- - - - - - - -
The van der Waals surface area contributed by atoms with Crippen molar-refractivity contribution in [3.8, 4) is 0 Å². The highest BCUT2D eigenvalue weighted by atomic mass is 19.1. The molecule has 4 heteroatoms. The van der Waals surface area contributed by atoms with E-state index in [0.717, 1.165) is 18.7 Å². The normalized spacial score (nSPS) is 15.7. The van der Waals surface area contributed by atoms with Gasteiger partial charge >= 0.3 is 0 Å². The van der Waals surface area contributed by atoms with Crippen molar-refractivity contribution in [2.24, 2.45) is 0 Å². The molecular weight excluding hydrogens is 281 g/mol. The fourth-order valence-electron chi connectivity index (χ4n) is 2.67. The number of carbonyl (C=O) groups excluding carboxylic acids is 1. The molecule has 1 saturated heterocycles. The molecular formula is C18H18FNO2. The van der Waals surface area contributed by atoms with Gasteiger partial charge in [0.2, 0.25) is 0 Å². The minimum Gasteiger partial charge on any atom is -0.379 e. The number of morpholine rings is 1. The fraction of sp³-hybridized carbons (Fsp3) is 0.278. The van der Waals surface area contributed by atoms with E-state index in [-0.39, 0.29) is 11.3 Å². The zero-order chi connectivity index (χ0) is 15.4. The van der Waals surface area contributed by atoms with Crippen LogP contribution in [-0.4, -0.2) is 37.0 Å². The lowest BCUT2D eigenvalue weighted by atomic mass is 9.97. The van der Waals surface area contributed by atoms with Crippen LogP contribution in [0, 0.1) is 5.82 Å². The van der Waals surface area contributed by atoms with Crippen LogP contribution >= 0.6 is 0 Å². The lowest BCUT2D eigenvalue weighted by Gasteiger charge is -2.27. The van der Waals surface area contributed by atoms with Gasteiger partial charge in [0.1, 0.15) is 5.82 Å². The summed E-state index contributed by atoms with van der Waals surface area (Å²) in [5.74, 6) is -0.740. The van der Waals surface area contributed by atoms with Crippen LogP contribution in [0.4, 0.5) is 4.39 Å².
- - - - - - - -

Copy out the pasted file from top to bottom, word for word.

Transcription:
The van der Waals surface area contributed by atoms with Crippen molar-refractivity contribution in [3.8, 4) is 0 Å². The highest BCUT2D eigenvalue weighted by atomic mass is 19.1. The molecule has 4 heteroatoms. The van der Waals surface area contributed by atoms with E-state index in [0.717, 1.165) is 18.7 Å². The normalized spacial score (nSPS) is 15.7. The van der Waals surface area contributed by atoms with Gasteiger partial charge >= 0.3 is 0 Å². The van der Waals surface area contributed by atoms with Crippen molar-refractivity contribution in [2.24, 2.45) is 0 Å². The molecular weight excluding hydrogens is 281 g/mol. The fourth-order valence-electron chi connectivity index (χ4n) is 2.67. The number of carbonyl (C=O) groups excluding carboxylic acids is 1. The molecule has 1 saturated heterocycles. The molecular formula is C18H18FNO2. The van der Waals surface area contributed by atoms with Gasteiger partial charge in [0.2, 0.25) is 0 Å². The minimum Gasteiger partial charge on any atom is -0.379 e. The number of morpholine rings is 1. The fraction of sp³-hybridized carbons (Fsp3) is 0.278. The van der Waals surface area contributed by atoms with E-state index in [-0.39, 0.29) is 11.3 Å². The zero-order chi connectivity index (χ0) is 15.4. The van der Waals surface area contributed by atoms with Crippen LogP contribution in [-0.4, -0.2) is 37.0 Å². The lowest BCUT2D eigenvalue weighted by atomic mass is 9.97. The van der Waals surface area contributed by atoms with Crippen LogP contribution in [0, 0.1) is 5.82 Å². The van der Waals surface area contributed by atoms with Crippen LogP contribution >= 0.6 is 0 Å². The lowest BCUT2D eigenvalue weighted by Gasteiger charge is -2.27. The van der Waals surface area contributed by atoms with Gasteiger partial charge in [0.1, 0.15) is 5.82 Å². The summed E-state index contributed by atoms with van der Waals surface area (Å²) in [5.74, 6) is -0.740. The van der Waals surface area contributed by atoms with Crippen LogP contribution in [0.4, 0.5) is 4.39 Å².